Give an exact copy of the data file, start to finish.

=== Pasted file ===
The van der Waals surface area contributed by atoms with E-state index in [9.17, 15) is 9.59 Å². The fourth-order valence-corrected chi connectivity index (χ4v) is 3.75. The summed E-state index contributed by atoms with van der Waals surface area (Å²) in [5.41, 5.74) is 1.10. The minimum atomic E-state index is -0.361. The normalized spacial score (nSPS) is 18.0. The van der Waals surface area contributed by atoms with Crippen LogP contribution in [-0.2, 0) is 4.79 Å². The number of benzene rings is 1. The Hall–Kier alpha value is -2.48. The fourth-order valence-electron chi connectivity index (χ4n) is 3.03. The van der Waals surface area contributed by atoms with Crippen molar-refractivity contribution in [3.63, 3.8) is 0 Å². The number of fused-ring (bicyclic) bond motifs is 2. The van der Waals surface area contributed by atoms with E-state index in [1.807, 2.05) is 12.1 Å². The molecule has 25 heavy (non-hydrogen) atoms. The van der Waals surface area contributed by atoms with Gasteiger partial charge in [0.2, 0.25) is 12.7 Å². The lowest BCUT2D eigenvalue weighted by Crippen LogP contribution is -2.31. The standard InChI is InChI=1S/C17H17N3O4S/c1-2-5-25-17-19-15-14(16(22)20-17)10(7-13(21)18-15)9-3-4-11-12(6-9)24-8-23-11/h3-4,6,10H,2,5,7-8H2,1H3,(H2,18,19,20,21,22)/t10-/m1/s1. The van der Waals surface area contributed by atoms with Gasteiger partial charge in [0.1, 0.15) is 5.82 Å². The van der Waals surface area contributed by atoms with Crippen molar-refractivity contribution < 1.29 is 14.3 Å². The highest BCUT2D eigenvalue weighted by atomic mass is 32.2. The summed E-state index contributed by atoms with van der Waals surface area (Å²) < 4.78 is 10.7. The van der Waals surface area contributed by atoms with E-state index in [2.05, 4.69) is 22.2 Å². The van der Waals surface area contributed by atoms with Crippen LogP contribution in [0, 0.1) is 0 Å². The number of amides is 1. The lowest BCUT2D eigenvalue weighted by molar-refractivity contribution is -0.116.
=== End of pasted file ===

The van der Waals surface area contributed by atoms with E-state index in [9.17, 15) is 9.59 Å². The fourth-order valence-corrected chi connectivity index (χ4v) is 3.75. The summed E-state index contributed by atoms with van der Waals surface area (Å²) in [5.41, 5.74) is 1.10. The minimum atomic E-state index is -0.361. The normalized spacial score (nSPS) is 18.0. The van der Waals surface area contributed by atoms with Crippen LogP contribution in [-0.2, 0) is 4.79 Å². The number of benzene rings is 1. The Hall–Kier alpha value is -2.48. The fourth-order valence-electron chi connectivity index (χ4n) is 3.03. The van der Waals surface area contributed by atoms with Crippen molar-refractivity contribution in [3.63, 3.8) is 0 Å². The number of fused-ring (bicyclic) bond motifs is 2. The van der Waals surface area contributed by atoms with E-state index in [1.807, 2.05) is 12.1 Å². The molecule has 25 heavy (non-hydrogen) atoms. The van der Waals surface area contributed by atoms with Gasteiger partial charge in [0.2, 0.25) is 12.7 Å². The lowest BCUT2D eigenvalue weighted by Crippen LogP contribution is -2.31. The standard InChI is InChI=1S/C17H17N3O4S/c1-2-5-25-17-19-15-14(16(22)20-17)10(7-13(21)18-15)9-3-4-11-12(6-9)24-8-23-11/h3-4,6,10H,2,5,7-8H2,1H3,(H2,18,19,20,21,22)/t10-/m1/s1. The van der Waals surface area contributed by atoms with Gasteiger partial charge in [0.1, 0.15) is 5.82 Å². The van der Waals surface area contributed by atoms with Crippen molar-refractivity contribution < 1.29 is 14.3 Å². The highest BCUT2D eigenvalue weighted by atomic mass is 32.2. The summed E-state index contributed by atoms with van der Waals surface area (Å²) < 4.78 is 10.7. The van der Waals surface area contributed by atoms with E-state index in [2.05, 4.69) is 22.2 Å². The van der Waals surface area contributed by atoms with Crippen LogP contribution in [0, 0.1) is 0 Å². The number of amides is 1. The lowest BCUT2D eigenvalue weighted by molar-refractivity contribution is -0.116.